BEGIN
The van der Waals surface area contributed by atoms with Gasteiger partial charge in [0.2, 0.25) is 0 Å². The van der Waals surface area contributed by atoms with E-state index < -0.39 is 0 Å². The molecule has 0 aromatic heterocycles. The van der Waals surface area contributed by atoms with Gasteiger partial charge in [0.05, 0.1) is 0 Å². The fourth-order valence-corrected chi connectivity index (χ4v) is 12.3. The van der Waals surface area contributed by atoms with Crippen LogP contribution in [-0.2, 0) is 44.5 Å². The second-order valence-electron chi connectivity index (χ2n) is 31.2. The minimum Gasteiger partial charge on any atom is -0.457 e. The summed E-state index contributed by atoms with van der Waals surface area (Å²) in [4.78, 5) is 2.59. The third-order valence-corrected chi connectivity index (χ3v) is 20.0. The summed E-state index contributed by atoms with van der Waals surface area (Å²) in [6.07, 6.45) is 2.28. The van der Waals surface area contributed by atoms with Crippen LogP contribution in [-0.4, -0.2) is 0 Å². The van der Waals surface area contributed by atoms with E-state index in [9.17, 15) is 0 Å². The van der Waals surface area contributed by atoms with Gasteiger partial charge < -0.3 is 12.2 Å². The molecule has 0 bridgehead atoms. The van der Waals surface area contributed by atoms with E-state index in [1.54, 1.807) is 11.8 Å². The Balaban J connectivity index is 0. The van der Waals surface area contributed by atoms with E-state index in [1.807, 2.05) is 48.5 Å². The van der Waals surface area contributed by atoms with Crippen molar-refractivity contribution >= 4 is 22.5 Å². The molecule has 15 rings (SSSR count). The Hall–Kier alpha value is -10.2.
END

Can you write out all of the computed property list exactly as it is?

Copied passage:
The van der Waals surface area contributed by atoms with Gasteiger partial charge in [0.2, 0.25) is 0 Å². The van der Waals surface area contributed by atoms with E-state index < -0.39 is 0 Å². The molecule has 0 aromatic heterocycles. The van der Waals surface area contributed by atoms with Gasteiger partial charge in [0.05, 0.1) is 0 Å². The fourth-order valence-corrected chi connectivity index (χ4v) is 12.3. The van der Waals surface area contributed by atoms with Crippen LogP contribution in [-0.2, 0) is 44.5 Å². The second-order valence-electron chi connectivity index (χ2n) is 31.2. The minimum Gasteiger partial charge on any atom is -0.457 e. The summed E-state index contributed by atoms with van der Waals surface area (Å²) in [4.78, 5) is 2.59. The third-order valence-corrected chi connectivity index (χ3v) is 20.0. The summed E-state index contributed by atoms with van der Waals surface area (Å²) in [6.07, 6.45) is 2.28. The van der Waals surface area contributed by atoms with Crippen LogP contribution in [-0.4, -0.2) is 0 Å². The van der Waals surface area contributed by atoms with E-state index in [9.17, 15) is 0 Å². The van der Waals surface area contributed by atoms with Gasteiger partial charge < -0.3 is 12.2 Å². The molecule has 0 bridgehead atoms. The van der Waals surface area contributed by atoms with E-state index in [1.54, 1.807) is 11.8 Å². The Balaban J connectivity index is 0. The van der Waals surface area contributed by atoms with E-state index in [1.807, 2.05) is 48.5 Å². The van der Waals surface area contributed by atoms with Crippen molar-refractivity contribution >= 4 is 22.5 Å². The molecule has 15 rings (SSSR count). The Hall–Kier alpha value is -10.2.